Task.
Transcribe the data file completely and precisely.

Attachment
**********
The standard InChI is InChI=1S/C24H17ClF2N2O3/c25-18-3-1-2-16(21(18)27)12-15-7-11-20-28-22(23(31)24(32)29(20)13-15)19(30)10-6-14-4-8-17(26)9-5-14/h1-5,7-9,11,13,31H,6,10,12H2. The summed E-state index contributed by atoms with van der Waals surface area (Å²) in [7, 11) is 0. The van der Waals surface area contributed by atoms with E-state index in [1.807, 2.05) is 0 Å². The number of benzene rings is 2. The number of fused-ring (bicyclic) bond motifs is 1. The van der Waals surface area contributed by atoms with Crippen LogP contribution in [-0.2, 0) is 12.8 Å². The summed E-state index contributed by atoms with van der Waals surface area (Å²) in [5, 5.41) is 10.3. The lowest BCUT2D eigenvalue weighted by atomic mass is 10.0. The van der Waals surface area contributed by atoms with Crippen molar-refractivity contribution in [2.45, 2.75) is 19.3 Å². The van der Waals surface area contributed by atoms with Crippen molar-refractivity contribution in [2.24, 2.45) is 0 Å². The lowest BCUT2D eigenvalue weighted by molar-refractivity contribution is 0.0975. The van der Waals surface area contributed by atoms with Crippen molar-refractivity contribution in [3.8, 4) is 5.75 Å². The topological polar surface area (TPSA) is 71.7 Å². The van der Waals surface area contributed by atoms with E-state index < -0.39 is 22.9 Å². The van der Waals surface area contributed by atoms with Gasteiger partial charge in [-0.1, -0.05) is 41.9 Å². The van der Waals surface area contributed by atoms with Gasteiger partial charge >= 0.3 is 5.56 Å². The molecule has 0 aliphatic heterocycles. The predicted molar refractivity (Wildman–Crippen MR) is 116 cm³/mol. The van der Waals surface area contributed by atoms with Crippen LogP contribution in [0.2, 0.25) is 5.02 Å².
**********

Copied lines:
The standard InChI is InChI=1S/C24H17ClF2N2O3/c25-18-3-1-2-16(21(18)27)12-15-7-11-20-28-22(23(31)24(32)29(20)13-15)19(30)10-6-14-4-8-17(26)9-5-14/h1-5,7-9,11,13,31H,6,10,12H2. The summed E-state index contributed by atoms with van der Waals surface area (Å²) in [7, 11) is 0. The van der Waals surface area contributed by atoms with E-state index in [1.807, 2.05) is 0 Å². The number of benzene rings is 2. The number of fused-ring (bicyclic) bond motifs is 1. The van der Waals surface area contributed by atoms with Crippen LogP contribution in [-0.2, 0) is 12.8 Å². The summed E-state index contributed by atoms with van der Waals surface area (Å²) in [5, 5.41) is 10.3. The lowest BCUT2D eigenvalue weighted by atomic mass is 10.0. The van der Waals surface area contributed by atoms with Crippen molar-refractivity contribution in [2.45, 2.75) is 19.3 Å². The van der Waals surface area contributed by atoms with Crippen molar-refractivity contribution in [2.24, 2.45) is 0 Å². The lowest BCUT2D eigenvalue weighted by molar-refractivity contribution is 0.0975. The van der Waals surface area contributed by atoms with Crippen molar-refractivity contribution in [3.8, 4) is 5.75 Å². The topological polar surface area (TPSA) is 71.7 Å². The van der Waals surface area contributed by atoms with E-state index < -0.39 is 22.9 Å². The van der Waals surface area contributed by atoms with Gasteiger partial charge in [-0.1, -0.05) is 41.9 Å². The van der Waals surface area contributed by atoms with Gasteiger partial charge >= 0.3 is 5.56 Å². The molecule has 0 aliphatic heterocycles. The predicted molar refractivity (Wildman–Crippen MR) is 116 cm³/mol. The van der Waals surface area contributed by atoms with Crippen LogP contribution in [0.2, 0.25) is 5.02 Å².